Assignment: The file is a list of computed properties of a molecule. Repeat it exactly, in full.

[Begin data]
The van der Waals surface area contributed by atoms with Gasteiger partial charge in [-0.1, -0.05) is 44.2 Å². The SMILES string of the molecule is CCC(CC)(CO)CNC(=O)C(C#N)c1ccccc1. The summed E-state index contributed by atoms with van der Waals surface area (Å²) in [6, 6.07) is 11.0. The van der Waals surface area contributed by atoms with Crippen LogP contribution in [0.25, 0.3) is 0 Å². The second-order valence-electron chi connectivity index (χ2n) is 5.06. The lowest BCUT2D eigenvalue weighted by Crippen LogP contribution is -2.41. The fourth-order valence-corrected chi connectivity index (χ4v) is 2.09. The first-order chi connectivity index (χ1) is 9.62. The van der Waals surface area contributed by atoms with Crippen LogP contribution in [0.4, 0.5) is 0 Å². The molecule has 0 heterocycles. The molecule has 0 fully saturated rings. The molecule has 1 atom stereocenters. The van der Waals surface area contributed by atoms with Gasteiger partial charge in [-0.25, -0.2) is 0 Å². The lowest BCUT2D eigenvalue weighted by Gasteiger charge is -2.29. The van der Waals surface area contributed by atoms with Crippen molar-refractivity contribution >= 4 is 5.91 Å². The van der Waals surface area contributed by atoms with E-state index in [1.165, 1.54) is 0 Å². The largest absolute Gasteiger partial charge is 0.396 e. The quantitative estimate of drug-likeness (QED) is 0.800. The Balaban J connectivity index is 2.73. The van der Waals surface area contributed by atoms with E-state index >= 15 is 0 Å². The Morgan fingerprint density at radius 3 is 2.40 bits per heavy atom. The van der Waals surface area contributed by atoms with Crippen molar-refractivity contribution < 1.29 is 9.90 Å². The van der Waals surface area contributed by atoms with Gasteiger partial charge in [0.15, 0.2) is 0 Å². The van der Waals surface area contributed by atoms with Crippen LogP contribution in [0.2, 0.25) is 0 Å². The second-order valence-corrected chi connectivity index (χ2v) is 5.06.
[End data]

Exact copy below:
The van der Waals surface area contributed by atoms with Gasteiger partial charge in [-0.1, -0.05) is 44.2 Å². The SMILES string of the molecule is CCC(CC)(CO)CNC(=O)C(C#N)c1ccccc1. The summed E-state index contributed by atoms with van der Waals surface area (Å²) in [6, 6.07) is 11.0. The van der Waals surface area contributed by atoms with Crippen LogP contribution in [0.25, 0.3) is 0 Å². The second-order valence-electron chi connectivity index (χ2n) is 5.06. The lowest BCUT2D eigenvalue weighted by Crippen LogP contribution is -2.41. The fourth-order valence-corrected chi connectivity index (χ4v) is 2.09. The first-order chi connectivity index (χ1) is 9.62. The van der Waals surface area contributed by atoms with Crippen LogP contribution in [0.4, 0.5) is 0 Å². The molecule has 0 heterocycles. The molecule has 0 fully saturated rings. The molecule has 1 atom stereocenters. The van der Waals surface area contributed by atoms with Gasteiger partial charge in [-0.25, -0.2) is 0 Å². The lowest BCUT2D eigenvalue weighted by Gasteiger charge is -2.29. The van der Waals surface area contributed by atoms with Crippen molar-refractivity contribution >= 4 is 5.91 Å². The van der Waals surface area contributed by atoms with E-state index in [1.165, 1.54) is 0 Å². The largest absolute Gasteiger partial charge is 0.396 e. The quantitative estimate of drug-likeness (QED) is 0.800. The Balaban J connectivity index is 2.73. The van der Waals surface area contributed by atoms with E-state index >= 15 is 0 Å². The Morgan fingerprint density at radius 3 is 2.40 bits per heavy atom. The van der Waals surface area contributed by atoms with Crippen molar-refractivity contribution < 1.29 is 9.90 Å². The van der Waals surface area contributed by atoms with Gasteiger partial charge in [0.15, 0.2) is 0 Å². The van der Waals surface area contributed by atoms with Crippen LogP contribution in [0.2, 0.25) is 0 Å². The second-order valence-corrected chi connectivity index (χ2v) is 5.06.